Review: Birmingham Royal Ballet's The Nutcracker | Redbrick | University of Birmingham

Review: Birmingham Royal Ballet’s The Nutcracker

Food Editor Caitlin Dickinson indulges in a classic Christmassy treat at The Hippodrome

As the Christmas season comes to Birmingham, so does the annual performance of The Nutcracker by Birmingham’s Royal Ballet. This seamless performance of the traditional Nutcracker starts off on Christmas Eve in the Stahlbaum family home. Most people will know the story of the Nutcracker, it is a staple of Christmas festivities. But it was a true privilege to watch this performance on stage at the Hippodrome which is being directed by David Bintley CBE.

The basic plot of the play involves the main heroine Clara, receiving a magical gift of a toy nutcracker from a magician called Drosselmeyer. This toy possesses magical powers and takes her on a journey through magical foreign lands. The strange, but wonderful places she visits are conjured up by the magician and by the end of the performance she is transformed into the Sugar Plum fairy- the ballerina she desires to be. Eventually, this world vanishes and she is back under the Christmas tree, on Christmas day.

Each movement, whether it be slow or fast, complex or simple, was done with stability and control

The soloist of Clara, performed by Karla Doorbar, whom the Nutcracker circulates around on her magical Christmas adventure, was on the stage throughout the entirety of the ballet. Her excellent performance was eloquently danced without error. Each movement, whether it be slow or fast, complex or simple, was done with stability and control. But, Karla Doorbar retained the young, naïve nature of Clara whilst combining this with the effortless ability of a highly professional dancer. The pinnacle of Clara’s performance was when at the end of Act 1. It was at the moment where tension was high as there was a battle between the Nutcracker and King Rat. Clara was attacked by the King Rat and there was an intense, but elegant nature to her performance, which was epitomised in tapping the nose of the King Rat with her ballet shoe. It showed the development from her being a child, to the more mature Sugar Plum Fairy. I was truly amazed by the quality of the performance of Clara, it was potentially the highlight of the show for me.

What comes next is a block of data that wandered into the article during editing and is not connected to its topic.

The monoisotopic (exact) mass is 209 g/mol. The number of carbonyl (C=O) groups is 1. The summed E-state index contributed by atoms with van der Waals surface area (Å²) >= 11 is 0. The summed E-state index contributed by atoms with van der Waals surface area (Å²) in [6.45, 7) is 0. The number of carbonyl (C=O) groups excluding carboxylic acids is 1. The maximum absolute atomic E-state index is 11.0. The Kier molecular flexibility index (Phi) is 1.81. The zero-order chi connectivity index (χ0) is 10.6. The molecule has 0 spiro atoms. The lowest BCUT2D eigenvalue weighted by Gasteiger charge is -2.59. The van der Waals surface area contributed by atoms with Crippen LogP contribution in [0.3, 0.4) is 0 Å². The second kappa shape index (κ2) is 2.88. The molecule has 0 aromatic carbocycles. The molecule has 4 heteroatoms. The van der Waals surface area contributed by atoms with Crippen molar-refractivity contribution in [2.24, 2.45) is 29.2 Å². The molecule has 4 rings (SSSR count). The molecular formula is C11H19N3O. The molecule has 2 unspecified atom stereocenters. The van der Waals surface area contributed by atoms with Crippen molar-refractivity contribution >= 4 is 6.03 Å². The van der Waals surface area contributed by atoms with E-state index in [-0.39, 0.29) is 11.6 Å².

This performance was truly not just one for the eyes, but for the ears

However, this was challenged by the interesting performance of the magician Drosselmeyer, performed by Jonathan Payn. As the magician who triggers the magical journey of Clara, he is key in the events of the performance. The character of Drosselmeyer is incredibly poignant as his initial benevolence giving Clara a present is continually twisted and questioned when she is mysteriously taken on a journey by him where he shows sinister sides to his personality. Yet, the performance of Drosselmeyer was done with style and confidence. There was a degree of independence in the act of Drosselmeyer with his strong stage presence and the dominant cape which floated around each movement the dancer made. It was dazzling how the performance completely took over the whole stage and was captivating in both acting and dancing. I have never seen the part of this magician both acted and danced to such an intense level, it was a really pleasurable aspect of the performance.

Dazzling spectacle that'll put you in the Christmas spirit.

It cannot go without mention that this performance was truly not just one for the eyes, but for the ears. The amazing music, which was originally performed by Tchaikovsky, was done to perfection by the orchestra at the Hippodrome. The solos by the dancers would not have had the focus and precision without the clear and crisp sounds from the orchestra. I believe that the ballet and music work both hand in hand during this production and are responsive to one another. Admittedly, I did not know every single piece that was performed, but I was aware of the most famous of Tchaikovsky’s pieces. It may be cliché to say, but the ‘Dance of The Sugar Plum Fairy’ was by far my favourite piece within the whole production.

This dazzling spectacle not only puts you in the Christmas spirit, but also allows you to bring together dance, music and scenery in a fusion of talent by Birmingham’s Royal Ballet. I would thoroughly recommend getting yourself a ticket for an early Christmas treat.

More information can be found here.

English Literature BA Undergraduate and Redbrick Food&Drink Editor. (@caitlinabby)


28th November 2017 at 10:00 am

Last Updated

28th November 2017 at 9:44 am

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Andrew Ross